The world’s smallest species of gull has been spotted nesting in Scotland for the first time.
The two “little gulls” – photographed at the Loch of Strathbeg, near Fraserburgh – have become the only confirmed report of a recorded breeding in the country and only the sixth in the UK since the 1970s.
The most recent previous occurrence was in Norfolk, in 2007.
Last night, RSPB Scotland, which operates the north-east reserve, said there had never been a record of little gulls raising chicks in the UK.
But it is now hoped that the Loch of Strathbeg’s nesting island will help protect the birds from predators.
Staff will also mount a 24-hour watch using cameras and Richard Humpidge, RSPB Scotland sites manager, said: “We’re really excited to have these smashing little birds nesting on the reserve.
“A few years back, we did a lot of work on our tern nesting island, reshaping it and adding 10 tons of shingle and shelters, as well as installing a fence around the edge of the pool to prevent access for predators.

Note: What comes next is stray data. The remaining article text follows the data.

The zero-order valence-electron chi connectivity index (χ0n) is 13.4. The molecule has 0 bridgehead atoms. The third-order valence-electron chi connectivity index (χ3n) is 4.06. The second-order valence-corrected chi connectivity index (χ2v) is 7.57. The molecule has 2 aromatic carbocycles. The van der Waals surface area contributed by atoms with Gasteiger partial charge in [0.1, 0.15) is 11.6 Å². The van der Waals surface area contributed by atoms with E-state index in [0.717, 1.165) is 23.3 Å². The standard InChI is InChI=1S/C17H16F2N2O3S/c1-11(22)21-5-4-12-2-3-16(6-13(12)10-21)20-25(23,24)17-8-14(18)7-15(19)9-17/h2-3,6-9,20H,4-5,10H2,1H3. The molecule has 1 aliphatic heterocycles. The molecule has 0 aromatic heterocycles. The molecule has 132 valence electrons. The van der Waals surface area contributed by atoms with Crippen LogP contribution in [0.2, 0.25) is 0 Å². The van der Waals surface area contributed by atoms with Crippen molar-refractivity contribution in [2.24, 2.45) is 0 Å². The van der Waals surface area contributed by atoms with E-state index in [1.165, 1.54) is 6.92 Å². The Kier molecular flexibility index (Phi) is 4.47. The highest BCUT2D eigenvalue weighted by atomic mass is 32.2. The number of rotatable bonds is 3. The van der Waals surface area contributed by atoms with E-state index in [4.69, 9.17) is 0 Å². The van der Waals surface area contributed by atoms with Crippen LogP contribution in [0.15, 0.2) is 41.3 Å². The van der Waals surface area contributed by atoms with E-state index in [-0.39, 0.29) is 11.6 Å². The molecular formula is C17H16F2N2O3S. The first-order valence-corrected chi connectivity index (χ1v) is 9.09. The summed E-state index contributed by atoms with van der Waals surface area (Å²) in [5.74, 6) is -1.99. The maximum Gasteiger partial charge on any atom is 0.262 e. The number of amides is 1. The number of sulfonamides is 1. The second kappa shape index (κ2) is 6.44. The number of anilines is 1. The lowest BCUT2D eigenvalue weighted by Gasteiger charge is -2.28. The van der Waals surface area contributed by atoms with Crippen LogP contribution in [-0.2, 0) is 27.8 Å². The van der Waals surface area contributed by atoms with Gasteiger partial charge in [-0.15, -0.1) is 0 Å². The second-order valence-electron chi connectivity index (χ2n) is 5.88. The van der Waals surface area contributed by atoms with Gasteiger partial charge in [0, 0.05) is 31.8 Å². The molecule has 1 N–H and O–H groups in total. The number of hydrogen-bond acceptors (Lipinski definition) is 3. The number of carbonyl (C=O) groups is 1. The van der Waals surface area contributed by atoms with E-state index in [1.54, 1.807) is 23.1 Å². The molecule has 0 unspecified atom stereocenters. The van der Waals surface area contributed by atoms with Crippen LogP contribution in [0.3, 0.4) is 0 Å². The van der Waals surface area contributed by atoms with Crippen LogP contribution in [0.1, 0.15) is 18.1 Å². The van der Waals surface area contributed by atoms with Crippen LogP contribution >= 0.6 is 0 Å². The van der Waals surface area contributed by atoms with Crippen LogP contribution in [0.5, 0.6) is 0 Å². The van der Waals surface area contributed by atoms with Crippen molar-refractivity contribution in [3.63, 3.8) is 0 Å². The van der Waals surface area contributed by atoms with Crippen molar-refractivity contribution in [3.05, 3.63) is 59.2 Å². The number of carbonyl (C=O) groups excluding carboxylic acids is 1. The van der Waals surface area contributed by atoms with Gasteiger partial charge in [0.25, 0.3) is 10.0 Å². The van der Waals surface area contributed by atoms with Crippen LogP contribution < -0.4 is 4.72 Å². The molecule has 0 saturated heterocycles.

“It has been a great success: four years ago there were just 10 pairs of common terns and they failed to raise any chicks, the next year there were 60 pairs and this year we have 130 pairs and their eggs are just starting to hatch.
“It’s great that the little gulls are using the same area and we hope it will also give them the protection they need to raise chicks when their eggs hatch shortly.”
Little gulls, or Hydrocoloeus minutus, are the smallest species of gull.
At Loch of Strathbeg, the little gulls will be vastly outnumbered on the nesting island by common terns, which return to the UK in April to nest in a small scrape on sand and gravel in noisy colonies.
Their conservation status is Amber due to localised breeding and they have suffered recent declines in Scotland.
Although Loch of Strathbeg is still closed for renovations, visitors can get great views of the nesting island through the viewing screen next to the car park.